Study finds forceps, vacuum deliveries more traumatic than c-sections

A new study has found that midpelvic forceps and vacuum deliveries have higher rates of trauma for mothers and babies compared to cesarean section. Photo by Parentingupstream/PixaBay

June 6¬†(UPI) — A study by the University of British Columbia shows midpelvic forceps and vacuum deliveries have higher rates of maternal¬†and infant trauma compared to cesarean-sections.

“It is important to understand that similar to cesarean deliveries, midpelvic forceps and vacuum deliveries are invasive procedures with their own risks — risks that we have now quantified and that should be communicated to women who may encounter them, especially when the risk is as high as one in five,” Giulia Muraca, a doctoral researcher at the School of Population and Public Health, University of British Columbia, said in a press release. “Women who are delivered by midpelvic forceps or midpelvic vacuum should be afforded the same standard of informed consent as women who consent to cesarean delivery. Ideally, this should take place prior to labor when women are considering their birth plans.”

Midpelvic operative vaginal deliveries — when the baby’s head is midway in the mother’s pelvis — make up 3 percent of singleton deliveries in Canada equaling roughly 10,000 deliveries annually.

Researchers analyzed data on 187,234 singleton deliveries in Canada over 10 years from 2003 to 2013, including all midpelvic live or stillbirths via forceps or vacuum with cesarean deliveries at 37 to 41 weeks pregnant.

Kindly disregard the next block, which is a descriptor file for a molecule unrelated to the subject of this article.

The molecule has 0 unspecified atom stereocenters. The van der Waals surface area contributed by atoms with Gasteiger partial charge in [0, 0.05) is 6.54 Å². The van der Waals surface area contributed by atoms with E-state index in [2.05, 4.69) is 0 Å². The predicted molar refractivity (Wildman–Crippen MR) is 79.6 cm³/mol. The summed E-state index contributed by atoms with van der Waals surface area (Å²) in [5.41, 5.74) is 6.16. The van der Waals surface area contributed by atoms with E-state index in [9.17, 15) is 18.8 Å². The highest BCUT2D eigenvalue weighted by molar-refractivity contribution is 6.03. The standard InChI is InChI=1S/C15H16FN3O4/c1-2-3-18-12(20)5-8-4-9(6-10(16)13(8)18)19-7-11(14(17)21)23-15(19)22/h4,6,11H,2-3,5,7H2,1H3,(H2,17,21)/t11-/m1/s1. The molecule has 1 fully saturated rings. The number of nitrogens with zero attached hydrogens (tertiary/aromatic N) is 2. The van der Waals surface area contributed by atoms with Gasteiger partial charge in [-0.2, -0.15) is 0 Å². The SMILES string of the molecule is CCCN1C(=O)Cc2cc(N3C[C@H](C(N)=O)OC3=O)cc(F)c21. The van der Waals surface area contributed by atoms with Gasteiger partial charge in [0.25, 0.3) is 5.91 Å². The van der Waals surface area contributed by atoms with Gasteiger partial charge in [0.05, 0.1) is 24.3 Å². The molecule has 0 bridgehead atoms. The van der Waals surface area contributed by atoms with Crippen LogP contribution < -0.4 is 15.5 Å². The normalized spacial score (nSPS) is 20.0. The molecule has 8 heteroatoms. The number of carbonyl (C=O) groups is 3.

The study found that in deliveries that did not involve fetal distress, severe complications for the baby were 80 percent higher after midpelvic forceps and midpelvic vacuum delivery compared to cesarean delivery.

In midpelvic forceps and vacuum deliveries, the rate of severe birth trauma was five to 10 times higher than cesarean deliveries.

For the mothers, severe obstetric tearing happened in 19 percent of women who had midpelvic forceps and 12 percent for midpelvic vacuum, and 20 percent in women who had a combination of vacuum and forceps.

“Our study suggests that unless we can improve our ability to select candidates for midpelvic forceps and vacuum deliveries, or improve training in such deliveries, encouraging higher rates of forceps and vacuum delivery to reduce the cesarean delivery rate could increase rates of neonatal complications, especially birth trauma, as well as maternal complications such as severe postpartum hemorrhage, and obstetric trauma such as tearing,” Muraca said.

The study was published in the Canadian Medical Association Journal.


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